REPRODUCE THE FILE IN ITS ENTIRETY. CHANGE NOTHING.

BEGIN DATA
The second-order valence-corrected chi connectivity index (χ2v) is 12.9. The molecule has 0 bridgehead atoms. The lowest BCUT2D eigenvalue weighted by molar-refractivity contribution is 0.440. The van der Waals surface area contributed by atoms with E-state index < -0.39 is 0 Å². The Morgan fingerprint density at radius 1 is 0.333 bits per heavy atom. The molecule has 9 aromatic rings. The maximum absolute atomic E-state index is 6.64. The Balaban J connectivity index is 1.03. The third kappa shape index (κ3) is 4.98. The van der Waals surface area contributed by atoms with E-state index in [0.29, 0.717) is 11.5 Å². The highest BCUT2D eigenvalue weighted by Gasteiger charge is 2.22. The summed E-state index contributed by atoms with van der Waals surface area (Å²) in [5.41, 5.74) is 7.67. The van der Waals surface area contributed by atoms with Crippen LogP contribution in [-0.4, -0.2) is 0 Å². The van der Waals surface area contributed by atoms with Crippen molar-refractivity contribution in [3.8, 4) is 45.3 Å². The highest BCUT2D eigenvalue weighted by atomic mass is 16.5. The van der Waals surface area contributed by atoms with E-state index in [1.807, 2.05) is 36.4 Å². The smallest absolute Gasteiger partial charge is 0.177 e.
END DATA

The second-order valence-corrected chi connectivity index (χ2v) is 12.9. The molecule has 0 bridgehead atoms. The lowest BCUT2D eigenvalue weighted by molar-refractivity contribution is 0.440. The van der Waals surface area contributed by atoms with E-state index < -0.39 is 0 Å². The Morgan fingerprint density at radius 1 is 0.333 bits per heavy atom. The molecule has 9 aromatic rings. The maximum absolute atomic E-state index is 6.64. The Balaban J connectivity index is 1.03. The third kappa shape index (κ3) is 4.98. The van der Waals surface area contributed by atoms with E-state index in [0.29, 0.717) is 11.5 Å². The highest BCUT2D eigenvalue weighted by Gasteiger charge is 2.22. The summed E-state index contributed by atoms with van der Waals surface area (Å²) in [5.41, 5.74) is 7.67. The van der Waals surface area contributed by atoms with Crippen LogP contribution in [-0.4, -0.2) is 0 Å². The van der Waals surface area contributed by atoms with Crippen molar-refractivity contribution in [3.8, 4) is 45.3 Å². The highest BCUT2D eigenvalue weighted by atomic mass is 16.5. The van der Waals surface area contributed by atoms with E-state index in [1.807, 2.05) is 36.4 Å². The smallest absolute Gasteiger partial charge is 0.177 e.